Methods: This observational, cohort study uses administrative data from 57,747 probationers in one southeastern state to identify the relationships among age group, gender, mental health symptomatology, and criminogenic risk and need, and probation violations. The administrative data source contained data on participants’ socio-demographic backgrounds, a measure of criminogenic risk level and criminogenic needs, and probation event details. Socio-demographic variables included gender, date of birth, race, and possession of a high school diploma. Zero-inflated negative binomial regression is used to determine the variables impacting the number of violations experienced by the sample.
Results: 18,474 adult probations received no violations during their probation sentence. Multiple variables were associated with having a higher likelihood of being certain zeros for number of violations, however two variables were more highly associated than the others: individuals identified as low risk of reoffending by a criminogenic risk scale (b=-0.83, p<.001) and individuals of a racial group other than African American (b=-0.92, p<.001). For the early adult probationers, being identified as low risk of reoffending was associated with 2.32 higher likelihood of being in the certain zero group for probation violations (b=-.84, p<.001). Similarly, individuals with a high school diploma or equivalent experienced 1.77 higher odds of being in the certain zero violations group (b=.57, p<.001) and belonging to a racial group other than African American was associated with 3.00 higher odds of certain zero violations (b=-1.10, p<.001).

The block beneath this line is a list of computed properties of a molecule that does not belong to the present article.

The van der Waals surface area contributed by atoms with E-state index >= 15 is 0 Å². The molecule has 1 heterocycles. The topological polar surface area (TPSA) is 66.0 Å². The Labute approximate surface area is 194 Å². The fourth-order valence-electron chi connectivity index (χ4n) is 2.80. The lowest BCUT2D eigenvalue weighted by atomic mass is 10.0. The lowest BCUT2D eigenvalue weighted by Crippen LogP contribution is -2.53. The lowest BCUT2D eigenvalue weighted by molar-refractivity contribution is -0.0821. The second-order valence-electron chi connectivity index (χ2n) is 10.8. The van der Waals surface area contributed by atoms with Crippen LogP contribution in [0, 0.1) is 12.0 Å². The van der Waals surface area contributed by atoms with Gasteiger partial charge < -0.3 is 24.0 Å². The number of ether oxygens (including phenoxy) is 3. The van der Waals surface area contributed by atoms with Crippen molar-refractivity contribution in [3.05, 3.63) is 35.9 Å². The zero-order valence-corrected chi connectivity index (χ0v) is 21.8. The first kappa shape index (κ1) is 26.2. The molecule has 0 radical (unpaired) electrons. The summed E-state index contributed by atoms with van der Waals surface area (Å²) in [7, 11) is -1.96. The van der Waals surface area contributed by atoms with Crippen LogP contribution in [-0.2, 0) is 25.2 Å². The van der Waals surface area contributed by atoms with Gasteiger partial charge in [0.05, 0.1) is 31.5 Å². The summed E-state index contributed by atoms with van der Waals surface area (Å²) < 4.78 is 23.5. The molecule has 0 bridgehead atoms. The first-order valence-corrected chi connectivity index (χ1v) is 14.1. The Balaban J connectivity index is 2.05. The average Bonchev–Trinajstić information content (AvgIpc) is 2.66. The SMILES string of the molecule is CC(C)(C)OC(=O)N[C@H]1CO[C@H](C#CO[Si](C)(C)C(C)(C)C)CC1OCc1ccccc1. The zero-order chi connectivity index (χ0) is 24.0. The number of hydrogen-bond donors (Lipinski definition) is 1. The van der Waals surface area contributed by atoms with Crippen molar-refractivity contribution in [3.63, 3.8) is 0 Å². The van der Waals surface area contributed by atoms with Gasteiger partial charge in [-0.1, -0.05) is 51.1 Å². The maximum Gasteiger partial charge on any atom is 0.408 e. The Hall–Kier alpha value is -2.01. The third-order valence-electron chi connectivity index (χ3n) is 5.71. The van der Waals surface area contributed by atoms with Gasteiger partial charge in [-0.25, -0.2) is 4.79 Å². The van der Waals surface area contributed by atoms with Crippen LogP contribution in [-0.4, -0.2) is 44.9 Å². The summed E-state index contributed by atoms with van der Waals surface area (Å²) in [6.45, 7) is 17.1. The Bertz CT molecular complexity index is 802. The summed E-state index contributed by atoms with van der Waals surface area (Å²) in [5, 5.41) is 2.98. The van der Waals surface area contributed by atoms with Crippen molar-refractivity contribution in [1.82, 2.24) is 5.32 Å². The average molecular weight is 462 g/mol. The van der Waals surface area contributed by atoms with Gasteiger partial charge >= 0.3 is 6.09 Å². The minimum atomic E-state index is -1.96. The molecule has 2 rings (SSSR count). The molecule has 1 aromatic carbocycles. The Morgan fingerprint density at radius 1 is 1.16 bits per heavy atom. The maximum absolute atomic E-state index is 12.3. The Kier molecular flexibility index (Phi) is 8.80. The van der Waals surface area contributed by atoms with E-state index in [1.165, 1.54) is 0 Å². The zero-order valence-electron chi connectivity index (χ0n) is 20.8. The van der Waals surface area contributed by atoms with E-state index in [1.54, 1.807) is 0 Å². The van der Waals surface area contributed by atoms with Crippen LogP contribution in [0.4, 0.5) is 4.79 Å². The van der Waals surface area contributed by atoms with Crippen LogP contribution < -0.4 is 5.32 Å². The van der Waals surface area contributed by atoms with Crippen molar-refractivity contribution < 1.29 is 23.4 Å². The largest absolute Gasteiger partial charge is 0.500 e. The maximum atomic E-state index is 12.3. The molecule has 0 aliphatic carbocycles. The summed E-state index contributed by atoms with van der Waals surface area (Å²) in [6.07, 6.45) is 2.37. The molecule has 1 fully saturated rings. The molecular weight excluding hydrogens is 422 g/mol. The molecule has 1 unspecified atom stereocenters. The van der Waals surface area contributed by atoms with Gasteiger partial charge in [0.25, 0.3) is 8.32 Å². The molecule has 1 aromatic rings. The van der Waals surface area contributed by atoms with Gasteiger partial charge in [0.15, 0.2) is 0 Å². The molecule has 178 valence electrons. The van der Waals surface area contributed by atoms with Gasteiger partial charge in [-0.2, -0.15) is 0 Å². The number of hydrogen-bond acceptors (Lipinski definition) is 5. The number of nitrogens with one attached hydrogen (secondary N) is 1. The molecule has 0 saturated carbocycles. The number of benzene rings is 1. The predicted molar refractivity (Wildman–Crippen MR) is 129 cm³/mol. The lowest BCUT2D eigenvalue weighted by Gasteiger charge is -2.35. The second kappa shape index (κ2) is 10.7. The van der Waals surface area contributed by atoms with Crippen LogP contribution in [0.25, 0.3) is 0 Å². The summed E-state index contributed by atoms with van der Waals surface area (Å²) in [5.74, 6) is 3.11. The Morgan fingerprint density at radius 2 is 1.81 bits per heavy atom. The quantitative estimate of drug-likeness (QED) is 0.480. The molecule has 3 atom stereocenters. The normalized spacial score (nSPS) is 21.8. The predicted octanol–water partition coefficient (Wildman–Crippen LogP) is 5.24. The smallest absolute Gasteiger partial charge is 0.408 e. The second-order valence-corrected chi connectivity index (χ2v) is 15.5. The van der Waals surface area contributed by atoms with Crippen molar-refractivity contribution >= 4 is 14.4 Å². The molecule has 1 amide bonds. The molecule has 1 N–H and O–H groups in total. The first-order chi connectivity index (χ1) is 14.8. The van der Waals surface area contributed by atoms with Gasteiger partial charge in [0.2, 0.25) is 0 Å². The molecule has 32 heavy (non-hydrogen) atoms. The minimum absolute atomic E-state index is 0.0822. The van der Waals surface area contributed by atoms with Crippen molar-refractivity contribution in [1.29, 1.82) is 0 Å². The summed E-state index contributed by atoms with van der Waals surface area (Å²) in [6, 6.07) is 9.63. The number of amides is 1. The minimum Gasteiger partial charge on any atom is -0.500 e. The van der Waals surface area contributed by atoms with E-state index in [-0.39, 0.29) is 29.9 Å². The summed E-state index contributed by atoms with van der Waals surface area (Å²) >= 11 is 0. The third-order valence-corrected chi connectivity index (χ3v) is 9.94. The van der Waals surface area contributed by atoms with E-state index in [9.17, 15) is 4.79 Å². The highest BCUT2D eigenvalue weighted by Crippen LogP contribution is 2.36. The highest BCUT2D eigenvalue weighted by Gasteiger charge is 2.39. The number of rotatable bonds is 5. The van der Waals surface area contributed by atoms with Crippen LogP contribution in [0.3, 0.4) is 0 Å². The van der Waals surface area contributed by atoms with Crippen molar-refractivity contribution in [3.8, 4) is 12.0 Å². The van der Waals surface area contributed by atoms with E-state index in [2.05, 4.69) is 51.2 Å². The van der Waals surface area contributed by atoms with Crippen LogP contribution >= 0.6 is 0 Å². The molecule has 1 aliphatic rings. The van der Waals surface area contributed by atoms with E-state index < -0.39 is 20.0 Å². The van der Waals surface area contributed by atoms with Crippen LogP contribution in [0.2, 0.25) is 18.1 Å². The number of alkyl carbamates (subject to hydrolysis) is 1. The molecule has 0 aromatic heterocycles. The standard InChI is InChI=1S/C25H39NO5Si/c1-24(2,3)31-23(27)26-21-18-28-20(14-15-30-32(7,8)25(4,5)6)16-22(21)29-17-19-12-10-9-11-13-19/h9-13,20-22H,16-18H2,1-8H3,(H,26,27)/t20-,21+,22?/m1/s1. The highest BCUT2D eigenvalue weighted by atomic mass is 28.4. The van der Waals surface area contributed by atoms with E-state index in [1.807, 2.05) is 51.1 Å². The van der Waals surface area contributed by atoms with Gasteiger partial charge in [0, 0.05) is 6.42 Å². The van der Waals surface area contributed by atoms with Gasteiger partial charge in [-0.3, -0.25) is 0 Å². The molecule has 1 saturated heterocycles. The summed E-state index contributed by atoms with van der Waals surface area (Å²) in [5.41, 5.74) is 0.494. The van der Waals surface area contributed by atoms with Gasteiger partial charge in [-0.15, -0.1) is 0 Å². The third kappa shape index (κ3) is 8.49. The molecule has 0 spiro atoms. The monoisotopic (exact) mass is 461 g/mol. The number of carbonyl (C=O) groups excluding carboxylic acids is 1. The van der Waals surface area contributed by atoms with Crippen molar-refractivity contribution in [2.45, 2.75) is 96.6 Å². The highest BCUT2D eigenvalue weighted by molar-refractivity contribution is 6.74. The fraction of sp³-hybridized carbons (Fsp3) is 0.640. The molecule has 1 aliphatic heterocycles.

Implications: The findings from the zero-inflated negative binomial regression provide important considerations in regards to treatment targets for individuals on probation. Although individual risk factors (i.e., criminogenic risk and need) are predictive of both receipt of any violation and the number of violations incurred, other factors provide stronger correlations. The findings also provide evidence that more consideration is needed for structural factors potentially influencing decisions about probation violations. Structural variables (e.g., poverty, socioeconomic status, employment opportunities) are an important consideration of criminal justice involvement. In regards to race, though being African American does not imply certain violation, there are contextual assumptions that should be considered in regards to social and criminal injustice. Race could be used as a proxy for predictors such as neighborhood context and socio-economic status. Additionally, educational attainment was also a significant predictor of violation status. Considering these variables together, the findings give credence to the need to explore how structural factors are influencing decisions around criminal justice practices, including probation violations.